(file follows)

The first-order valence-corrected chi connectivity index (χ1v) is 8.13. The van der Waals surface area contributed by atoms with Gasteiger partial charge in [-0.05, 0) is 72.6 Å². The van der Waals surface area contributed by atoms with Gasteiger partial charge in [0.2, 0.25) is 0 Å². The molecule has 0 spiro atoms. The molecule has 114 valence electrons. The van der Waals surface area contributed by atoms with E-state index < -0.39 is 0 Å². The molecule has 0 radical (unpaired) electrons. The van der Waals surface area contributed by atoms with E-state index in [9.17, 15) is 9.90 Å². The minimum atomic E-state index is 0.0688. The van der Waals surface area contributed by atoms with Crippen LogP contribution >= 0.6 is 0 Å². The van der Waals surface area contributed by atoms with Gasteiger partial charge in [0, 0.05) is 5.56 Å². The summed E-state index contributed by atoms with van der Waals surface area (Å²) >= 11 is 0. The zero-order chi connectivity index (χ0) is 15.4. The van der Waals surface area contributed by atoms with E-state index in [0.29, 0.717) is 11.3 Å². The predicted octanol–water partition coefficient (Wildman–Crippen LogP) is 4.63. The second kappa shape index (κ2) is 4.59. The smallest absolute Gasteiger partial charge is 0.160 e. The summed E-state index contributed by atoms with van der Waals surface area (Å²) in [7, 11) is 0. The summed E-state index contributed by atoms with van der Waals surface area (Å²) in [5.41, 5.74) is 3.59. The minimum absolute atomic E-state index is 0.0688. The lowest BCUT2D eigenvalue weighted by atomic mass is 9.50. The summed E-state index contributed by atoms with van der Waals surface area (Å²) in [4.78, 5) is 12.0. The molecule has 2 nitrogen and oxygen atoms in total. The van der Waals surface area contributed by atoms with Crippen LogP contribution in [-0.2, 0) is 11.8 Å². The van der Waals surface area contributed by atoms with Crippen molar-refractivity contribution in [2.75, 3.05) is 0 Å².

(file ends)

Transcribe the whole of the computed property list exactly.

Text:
The first-order valence-corrected chi connectivity index (χ1v) is 8.13. The van der Waals surface area contributed by atoms with Gasteiger partial charge in [-0.05, 0) is 72.6 Å². The van der Waals surface area contributed by atoms with Gasteiger partial charge in [0.2, 0.25) is 0 Å². The molecule has 0 spiro atoms. The molecule has 114 valence electrons. The van der Waals surface area contributed by atoms with E-state index < -0.39 is 0 Å². The molecule has 0 radical (unpaired) electrons. The van der Waals surface area contributed by atoms with E-state index in [9.17, 15) is 9.90 Å². The minimum atomic E-state index is 0.0688. The van der Waals surface area contributed by atoms with Crippen LogP contribution >= 0.6 is 0 Å². The van der Waals surface area contributed by atoms with Gasteiger partial charge in [0, 0.05) is 5.56 Å². The summed E-state index contributed by atoms with van der Waals surface area (Å²) >= 11 is 0. The zero-order chi connectivity index (χ0) is 15.4. The van der Waals surface area contributed by atoms with E-state index in [0.29, 0.717) is 11.3 Å². The predicted octanol–water partition coefficient (Wildman–Crippen LogP) is 4.63. The second kappa shape index (κ2) is 4.59. The smallest absolute Gasteiger partial charge is 0.160 e. The summed E-state index contributed by atoms with van der Waals surface area (Å²) in [7, 11) is 0. The summed E-state index contributed by atoms with van der Waals surface area (Å²) in [5.41, 5.74) is 3.59. The minimum absolute atomic E-state index is 0.0688. The lowest BCUT2D eigenvalue weighted by atomic mass is 9.50. The summed E-state index contributed by atoms with van der Waals surface area (Å²) in [4.78, 5) is 12.0. The molecule has 2 nitrogen and oxygen atoms in total. The van der Waals surface area contributed by atoms with Crippen LogP contribution in [-0.2, 0) is 11.8 Å². The van der Waals surface area contributed by atoms with Crippen molar-refractivity contribution in [2.75, 3.05) is 0 Å².